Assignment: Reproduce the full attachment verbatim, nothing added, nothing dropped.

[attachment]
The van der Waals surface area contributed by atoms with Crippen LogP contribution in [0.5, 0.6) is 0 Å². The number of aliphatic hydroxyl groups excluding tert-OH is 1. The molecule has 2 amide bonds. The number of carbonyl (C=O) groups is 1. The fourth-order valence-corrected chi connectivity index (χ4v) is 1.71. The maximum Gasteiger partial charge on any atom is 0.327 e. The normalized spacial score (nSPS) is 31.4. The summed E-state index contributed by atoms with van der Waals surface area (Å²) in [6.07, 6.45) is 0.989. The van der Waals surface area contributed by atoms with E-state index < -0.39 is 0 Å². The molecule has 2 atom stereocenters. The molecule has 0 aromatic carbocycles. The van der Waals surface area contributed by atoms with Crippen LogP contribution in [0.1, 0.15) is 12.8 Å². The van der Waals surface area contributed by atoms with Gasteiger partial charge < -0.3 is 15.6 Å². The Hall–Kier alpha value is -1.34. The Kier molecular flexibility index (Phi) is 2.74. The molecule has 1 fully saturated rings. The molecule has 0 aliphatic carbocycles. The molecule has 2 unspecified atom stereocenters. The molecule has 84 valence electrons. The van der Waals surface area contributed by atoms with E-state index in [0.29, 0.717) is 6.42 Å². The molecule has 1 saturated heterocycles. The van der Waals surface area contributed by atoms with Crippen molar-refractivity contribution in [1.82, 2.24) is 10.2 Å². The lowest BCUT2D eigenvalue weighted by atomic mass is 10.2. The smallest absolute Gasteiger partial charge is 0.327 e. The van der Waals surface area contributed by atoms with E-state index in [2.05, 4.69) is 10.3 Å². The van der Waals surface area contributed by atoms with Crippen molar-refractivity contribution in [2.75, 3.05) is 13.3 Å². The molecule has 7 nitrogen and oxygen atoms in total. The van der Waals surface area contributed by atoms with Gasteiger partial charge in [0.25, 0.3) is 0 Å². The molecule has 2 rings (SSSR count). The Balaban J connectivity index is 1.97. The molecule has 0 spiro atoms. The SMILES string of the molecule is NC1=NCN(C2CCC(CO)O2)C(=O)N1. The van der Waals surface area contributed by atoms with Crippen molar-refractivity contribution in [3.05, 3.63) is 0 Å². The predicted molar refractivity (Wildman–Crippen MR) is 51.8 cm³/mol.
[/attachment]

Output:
The van der Waals surface area contributed by atoms with Crippen LogP contribution in [0.5, 0.6) is 0 Å². The number of aliphatic hydroxyl groups excluding tert-OH is 1. The molecule has 2 amide bonds. The number of carbonyl (C=O) groups is 1. The fourth-order valence-corrected chi connectivity index (χ4v) is 1.71. The maximum Gasteiger partial charge on any atom is 0.327 e. The normalized spacial score (nSPS) is 31.4. The summed E-state index contributed by atoms with van der Waals surface area (Å²) in [6.07, 6.45) is 0.989. The van der Waals surface area contributed by atoms with E-state index < -0.39 is 0 Å². The molecule has 2 atom stereocenters. The molecule has 0 aromatic carbocycles. The van der Waals surface area contributed by atoms with Crippen LogP contribution in [0.1, 0.15) is 12.8 Å². The van der Waals surface area contributed by atoms with Gasteiger partial charge < -0.3 is 15.6 Å². The Hall–Kier alpha value is -1.34. The Kier molecular flexibility index (Phi) is 2.74. The molecule has 1 fully saturated rings. The molecule has 0 aliphatic carbocycles. The molecule has 2 unspecified atom stereocenters. The molecule has 84 valence electrons. The van der Waals surface area contributed by atoms with E-state index in [0.29, 0.717) is 6.42 Å². The molecule has 1 saturated heterocycles. The van der Waals surface area contributed by atoms with Crippen molar-refractivity contribution in [1.82, 2.24) is 10.2 Å². The lowest BCUT2D eigenvalue weighted by atomic mass is 10.2. The smallest absolute Gasteiger partial charge is 0.327 e. The van der Waals surface area contributed by atoms with E-state index in [2.05, 4.69) is 10.3 Å². The van der Waals surface area contributed by atoms with Crippen molar-refractivity contribution in [2.75, 3.05) is 13.3 Å². The molecule has 7 nitrogen and oxygen atoms in total. The van der Waals surface area contributed by atoms with Gasteiger partial charge in [0.25, 0.3) is 0 Å². The molecule has 2 rings (SSSR count). The Balaban J connectivity index is 1.97. The molecule has 0 spiro atoms. The SMILES string of the molecule is NC1=NCN(C2CCC(CO)O2)C(=O)N1. The van der Waals surface area contributed by atoms with Crippen molar-refractivity contribution in [3.05, 3.63) is 0 Å². The predicted molar refractivity (Wildman–Crippen MR) is 51.8 cm³/mol.